Conclusion

Conclusions

More than thirty years after my first international adventure, I still think about those first Chinese students that changed the course of my life so long ago.  As my life has unfolded, I have pursued a master’s degree and Ph.D in the quest to learn more about the art of intercultural communication. An English-as-a-Second-Language colleague from that first international teaching experience in China and I have developed an intercultural communication ‘bridge’ program where international students and Lane Community College students learn intercultural communication principles from each other.

So have all these years of studying, teaching, and intellectual curiosity made me more culturally competent?  Maybe. Maybe not but I’d like to hope so. Cultural competence is the ability to understand and communicate effectively across cultural boundaries.  If I am culturally competent, I understand my own cultural worldview and have a positive attitude about cultural differences.  While cultural norms and worldviews do exist, there are many variations within them. An individual’s life experience is rich, diverse, and complicated, so cultural competency can only take us so far in our understanding of intercultural communication.

In 1998, medical doctors Melanie Tervalon and Jann Murray-Garcia (1998) introduced the concept of cultural humility to healthcare providers.  Cultural humility is a lifelong commitment to self-evaluation and self-critique to develop beneficial relationships acknowledging that each one of us “is a unique intersection of various aspects of culture” (Vanderhoef, et al., ret. 8/10/19).  Through humility, we accept that:

  • It is impossible to learn all cultures—we cannot know everything, but we can become familiar.

  • Knowledge of cultures does not create mastery and standardization.

  • Perceived mastery can lead to miscommunication or mismanagement [of communication]. (Vanderhoef, et al., ret. 8/10/19)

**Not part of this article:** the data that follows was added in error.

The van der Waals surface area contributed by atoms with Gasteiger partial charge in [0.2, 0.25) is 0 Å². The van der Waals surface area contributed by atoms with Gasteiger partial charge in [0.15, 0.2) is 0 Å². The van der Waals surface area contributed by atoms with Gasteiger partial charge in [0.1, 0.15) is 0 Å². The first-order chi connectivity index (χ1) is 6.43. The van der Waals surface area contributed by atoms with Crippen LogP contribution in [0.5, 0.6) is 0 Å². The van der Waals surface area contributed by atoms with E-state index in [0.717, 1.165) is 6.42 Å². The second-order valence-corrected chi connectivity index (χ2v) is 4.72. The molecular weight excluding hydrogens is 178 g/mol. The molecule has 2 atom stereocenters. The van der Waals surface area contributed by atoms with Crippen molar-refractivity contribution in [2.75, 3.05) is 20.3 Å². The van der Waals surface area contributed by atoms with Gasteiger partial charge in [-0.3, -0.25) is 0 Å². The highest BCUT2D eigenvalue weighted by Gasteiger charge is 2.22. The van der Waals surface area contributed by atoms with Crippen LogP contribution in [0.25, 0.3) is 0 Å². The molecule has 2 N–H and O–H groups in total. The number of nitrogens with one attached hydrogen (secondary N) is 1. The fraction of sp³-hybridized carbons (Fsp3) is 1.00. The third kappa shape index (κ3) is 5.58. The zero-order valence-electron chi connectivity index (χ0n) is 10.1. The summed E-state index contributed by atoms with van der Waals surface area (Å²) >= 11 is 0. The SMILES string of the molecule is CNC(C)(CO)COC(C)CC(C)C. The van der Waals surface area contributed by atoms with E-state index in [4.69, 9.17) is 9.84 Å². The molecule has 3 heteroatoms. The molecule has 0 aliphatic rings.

My own personal goal is no longer strictly cultural competence, but rather using the principles of cultural humility to create a gracious space for communication.  Gracious space refers to a collaborative leadership model developed by the Center for Ethical Leadership at the University of Washington in Seattle (Hughes, 2018) that promotes a safe and supportive environment for group work.  There are three core elements of gracious space.

  • The first is ‘spirit’ or bringing an attitude of safety, compassion, curiosity, and humor to the communication interaction.

  • The second is ‘inviting the stranger’ or welcoming diverse perspectives in order to learn from each other.

  • And the last is ‘learning in public’ or suspending judgment and remaining open to learning. (Hughes, 2018)

My goal with this book was first, and foremost, to make studying intercultural communication in college more affordable for students, but once the course has been completed, my hope is that you continue to grow in cultural humility while creating your own gracious space in which to learn.  Intercultural communication is a life skill that I hope that you will continually build upon as you meet new people and find yourself in new situations. I hope that you find joy in the journey.


References:

Hughes, P. (2018). Creating gracious space in the workplace. Retrieved from http://www.washington.edu/admin/hr/publications/email/pod/convio/leadingedge/au17/gracious-space.html
Tervalon, M., & Murray-García, J. (1998, May). Cultural humility versus cultural competence: a critical distinction in defining physician training outcomes in multicultural education. Retrieved from https://www.ncbi.nlm.nih.gov/pubmed/10073197
Vanderhoef, D., Conteh, P., & Benbenek, M. (n.d.). Perspectives on culture and communication. Retrieved from http://www.nursingassets.umn.edu/effectiveinterculturalcommunications/?type=modules&p=significance/perspectives

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